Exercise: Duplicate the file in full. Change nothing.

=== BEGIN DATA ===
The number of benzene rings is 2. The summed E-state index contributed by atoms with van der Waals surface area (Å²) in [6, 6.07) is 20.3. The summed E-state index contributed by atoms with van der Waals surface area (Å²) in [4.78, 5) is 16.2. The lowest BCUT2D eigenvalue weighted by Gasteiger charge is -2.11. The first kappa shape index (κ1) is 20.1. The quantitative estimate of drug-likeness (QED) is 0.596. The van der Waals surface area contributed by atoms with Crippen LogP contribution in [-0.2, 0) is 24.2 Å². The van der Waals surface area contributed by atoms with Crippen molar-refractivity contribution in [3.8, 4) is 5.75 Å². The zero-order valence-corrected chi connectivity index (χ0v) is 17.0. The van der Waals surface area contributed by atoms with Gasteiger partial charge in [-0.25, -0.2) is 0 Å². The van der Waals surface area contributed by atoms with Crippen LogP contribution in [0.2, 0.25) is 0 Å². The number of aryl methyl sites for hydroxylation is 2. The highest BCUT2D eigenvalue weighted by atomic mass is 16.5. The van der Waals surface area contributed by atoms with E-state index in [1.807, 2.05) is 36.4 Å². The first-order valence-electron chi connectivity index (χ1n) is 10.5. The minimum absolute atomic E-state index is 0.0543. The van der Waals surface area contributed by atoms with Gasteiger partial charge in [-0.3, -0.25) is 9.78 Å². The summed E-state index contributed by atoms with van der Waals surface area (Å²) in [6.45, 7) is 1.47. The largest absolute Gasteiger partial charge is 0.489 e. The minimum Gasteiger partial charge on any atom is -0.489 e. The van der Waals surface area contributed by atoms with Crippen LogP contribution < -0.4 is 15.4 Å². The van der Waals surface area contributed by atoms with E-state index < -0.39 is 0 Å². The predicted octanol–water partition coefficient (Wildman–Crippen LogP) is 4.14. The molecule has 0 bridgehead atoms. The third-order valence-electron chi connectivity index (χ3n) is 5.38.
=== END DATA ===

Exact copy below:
The number of benzene rings is 2. The summed E-state index contributed by atoms with van der Waals surface area (Å²) in [6, 6.07) is 20.3. The summed E-state index contributed by atoms with van der Waals surface area (Å²) in [4.78, 5) is 16.2. The lowest BCUT2D eigenvalue weighted by Gasteiger charge is -2.11. The first kappa shape index (κ1) is 20.1. The quantitative estimate of drug-likeness (QED) is 0.596. The van der Waals surface area contributed by atoms with Crippen LogP contribution in [-0.2, 0) is 24.2 Å². The van der Waals surface area contributed by atoms with Crippen molar-refractivity contribution in [3.8, 4) is 5.75 Å². The zero-order valence-corrected chi connectivity index (χ0v) is 17.0. The van der Waals surface area contributed by atoms with Gasteiger partial charge in [-0.25, -0.2) is 0 Å². The van der Waals surface area contributed by atoms with Crippen LogP contribution in [0.2, 0.25) is 0 Å². The number of aryl methyl sites for hydroxylation is 2. The highest BCUT2D eigenvalue weighted by atomic mass is 16.5. The van der Waals surface area contributed by atoms with E-state index in [1.807, 2.05) is 36.4 Å². The first-order valence-electron chi connectivity index (χ1n) is 10.5. The minimum absolute atomic E-state index is 0.0543. The van der Waals surface area contributed by atoms with Gasteiger partial charge in [-0.3, -0.25) is 9.78 Å². The summed E-state index contributed by atoms with van der Waals surface area (Å²) in [6.45, 7) is 1.47. The largest absolute Gasteiger partial charge is 0.489 e. The minimum Gasteiger partial charge on any atom is -0.489 e. The van der Waals surface area contributed by atoms with Crippen LogP contribution < -0.4 is 15.4 Å². The van der Waals surface area contributed by atoms with E-state index < -0.39 is 0 Å². The predicted octanol–water partition coefficient (Wildman–Crippen LogP) is 4.14. The molecule has 0 bridgehead atoms. The third-order valence-electron chi connectivity index (χ3n) is 5.38.